Local artists reflect on identity in HERE&NOW20: Perfectly Queer

Two upcoming exhibitions at UWA’s Lawrence Wilson Art Gallery are exploring what it means to be queer in 2020, and how we relate to our history long before the movements of Stonewall and the 78ers.

HERE&NOW20: Perfectly Queer celebrates local LGBTIQ+ artists, drawing on their own history to examine what it means to be queer.

The exhibition presents an intergenerational dialogue, with established queer artists and emerging young creators coming together in this exploration of identity.

Curator Brent Harrison says he was curious to explore what it means to be queer through a visual art lens.

“In the research for this exhibition I was looking at queer exhibitions that were held in Western Australia in the 90s, which was a time where it was illegal to exhibit or publicly promote homosexuality,” Harrison told OUTinPerth.

“Under that lens you could consider the exhibition of artwork could fall under that, the exhibition of art was illegal, but there were still exhibitions that happened until the law was overturned in 2002.”

“To my knowledge there haven’t been any exhibitions like that since, this was at the peak of the AIDS crisis, there was a lot more cultural awareness… I think some people have moved on, or think we’ve already serviced that area of the community, or just general homophobia.”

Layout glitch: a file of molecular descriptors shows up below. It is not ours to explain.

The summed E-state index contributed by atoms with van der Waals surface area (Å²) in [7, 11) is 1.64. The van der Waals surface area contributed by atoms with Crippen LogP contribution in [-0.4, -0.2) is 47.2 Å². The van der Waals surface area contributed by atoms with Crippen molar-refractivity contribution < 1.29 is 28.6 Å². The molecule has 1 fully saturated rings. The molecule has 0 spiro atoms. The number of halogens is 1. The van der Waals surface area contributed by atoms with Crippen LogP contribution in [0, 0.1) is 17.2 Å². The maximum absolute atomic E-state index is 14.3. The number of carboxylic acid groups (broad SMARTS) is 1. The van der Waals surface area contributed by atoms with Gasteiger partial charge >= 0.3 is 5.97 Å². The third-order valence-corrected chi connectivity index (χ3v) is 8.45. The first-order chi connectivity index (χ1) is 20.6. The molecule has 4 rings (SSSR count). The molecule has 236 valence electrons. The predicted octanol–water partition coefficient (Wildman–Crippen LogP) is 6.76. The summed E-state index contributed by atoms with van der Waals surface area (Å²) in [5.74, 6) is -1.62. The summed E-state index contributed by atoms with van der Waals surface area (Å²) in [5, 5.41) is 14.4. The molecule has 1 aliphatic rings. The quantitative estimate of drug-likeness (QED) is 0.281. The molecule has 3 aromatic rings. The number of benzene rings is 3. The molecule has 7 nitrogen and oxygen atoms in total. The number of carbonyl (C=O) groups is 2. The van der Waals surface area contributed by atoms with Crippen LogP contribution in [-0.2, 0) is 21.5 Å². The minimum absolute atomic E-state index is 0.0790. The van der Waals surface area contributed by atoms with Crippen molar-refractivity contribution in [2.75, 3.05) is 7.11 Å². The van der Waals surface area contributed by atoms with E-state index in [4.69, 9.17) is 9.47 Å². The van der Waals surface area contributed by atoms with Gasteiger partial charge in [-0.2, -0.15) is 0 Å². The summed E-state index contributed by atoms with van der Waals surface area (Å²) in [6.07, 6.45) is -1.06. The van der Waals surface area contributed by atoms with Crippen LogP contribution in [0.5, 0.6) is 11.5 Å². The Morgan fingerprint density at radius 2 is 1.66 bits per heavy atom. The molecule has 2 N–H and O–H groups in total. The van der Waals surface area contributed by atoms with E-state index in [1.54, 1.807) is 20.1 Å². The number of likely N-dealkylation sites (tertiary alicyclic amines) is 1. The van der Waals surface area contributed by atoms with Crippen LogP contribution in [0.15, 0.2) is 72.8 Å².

“So for this exhibition I’ve brought together some artists who were involved in those exhibitions in the 90s, and I’ve found some more emerging artists who have been working with these themes to create an intergenerational dialogue.”

The exhibition includes works from local LGBTIQ+ artists Benjamin Bannan, Nathan Beard, Janet Carter, Lill Colgan, Jo Darbyshire, Bronte Jones, Andrew Nicholls and Colin Smith.

HERE&NOW20: Perfectly Queer runs in tandem with another LGBTIQ+ focused exhibition from Melbourne based artist Drew Pettifer.

Pettifer’s work, Sorrowful Act, dives back into the archives to explore the first recorded instance of homophobia on this land, centuries before the Sydney riots of 1978.

Sparked by the journal of Adriaan van der Graaf of the East India Company ship Zeewijk, which described two men “committing with each other the abominable sins of Sodom and Gomorra” while shipwrecked on WA’s Gun Island, and sentenced to death.

You can hear Drew Pettifer’s full conversation with Leigh Andrew Hill on RTRFM’s All Things Queer program here.

HERE&NOW20: Perfectly Queer and Sorrowful Act open this Saturday 29th August at UWA’s Lawrence Wilson Art Gallery. For more information head to Facebook.

Image: Salvation Rainbow (detail), 2020 – Benjamin Bannan (provided)

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